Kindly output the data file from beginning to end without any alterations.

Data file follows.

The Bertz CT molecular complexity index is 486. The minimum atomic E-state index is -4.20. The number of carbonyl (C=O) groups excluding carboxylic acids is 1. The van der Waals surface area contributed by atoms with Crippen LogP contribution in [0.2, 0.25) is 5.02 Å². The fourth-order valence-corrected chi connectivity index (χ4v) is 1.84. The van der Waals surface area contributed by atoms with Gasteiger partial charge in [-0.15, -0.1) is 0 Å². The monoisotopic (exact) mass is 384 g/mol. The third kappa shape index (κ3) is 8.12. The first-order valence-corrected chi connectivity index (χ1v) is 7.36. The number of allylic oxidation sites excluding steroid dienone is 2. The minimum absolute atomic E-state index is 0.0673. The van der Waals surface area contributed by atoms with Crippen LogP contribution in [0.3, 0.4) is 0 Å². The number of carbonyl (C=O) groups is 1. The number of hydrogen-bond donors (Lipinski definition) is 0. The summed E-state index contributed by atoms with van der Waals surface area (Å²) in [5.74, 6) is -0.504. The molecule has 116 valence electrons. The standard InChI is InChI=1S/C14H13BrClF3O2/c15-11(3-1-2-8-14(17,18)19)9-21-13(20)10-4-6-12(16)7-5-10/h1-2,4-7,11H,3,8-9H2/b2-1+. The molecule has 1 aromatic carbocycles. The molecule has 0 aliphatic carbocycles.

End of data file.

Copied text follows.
The Bertz CT molecular complexity index is 486. The minimum atomic E-state index is -4.20. The number of carbonyl (C=O) groups excluding carboxylic acids is 1. The van der Waals surface area contributed by atoms with Crippen LogP contribution in [0.2, 0.25) is 5.02 Å². The fourth-order valence-corrected chi connectivity index (χ4v) is 1.84. The van der Waals surface area contributed by atoms with Gasteiger partial charge in [-0.15, -0.1) is 0 Å². The monoisotopic (exact) mass is 384 g/mol. The third kappa shape index (κ3) is 8.12. The first-order valence-corrected chi connectivity index (χ1v) is 7.36. The number of allylic oxidation sites excluding steroid dienone is 2. The minimum absolute atomic E-state index is 0.0673. The van der Waals surface area contributed by atoms with Crippen LogP contribution in [0.3, 0.4) is 0 Å². The number of carbonyl (C=O) groups is 1. The number of hydrogen-bond donors (Lipinski definition) is 0. The summed E-state index contributed by atoms with van der Waals surface area (Å²) in [5.74, 6) is -0.504. The molecule has 116 valence electrons. The standard InChI is InChI=1S/C14H13BrClF3O2/c15-11(3-1-2-8-14(17,18)19)9-21-13(20)10-4-6-12(16)7-5-10/h1-2,4-7,11H,3,8-9H2/b2-1+. The molecule has 1 aromatic carbocycles. The molecule has 0 aliphatic carbocycles.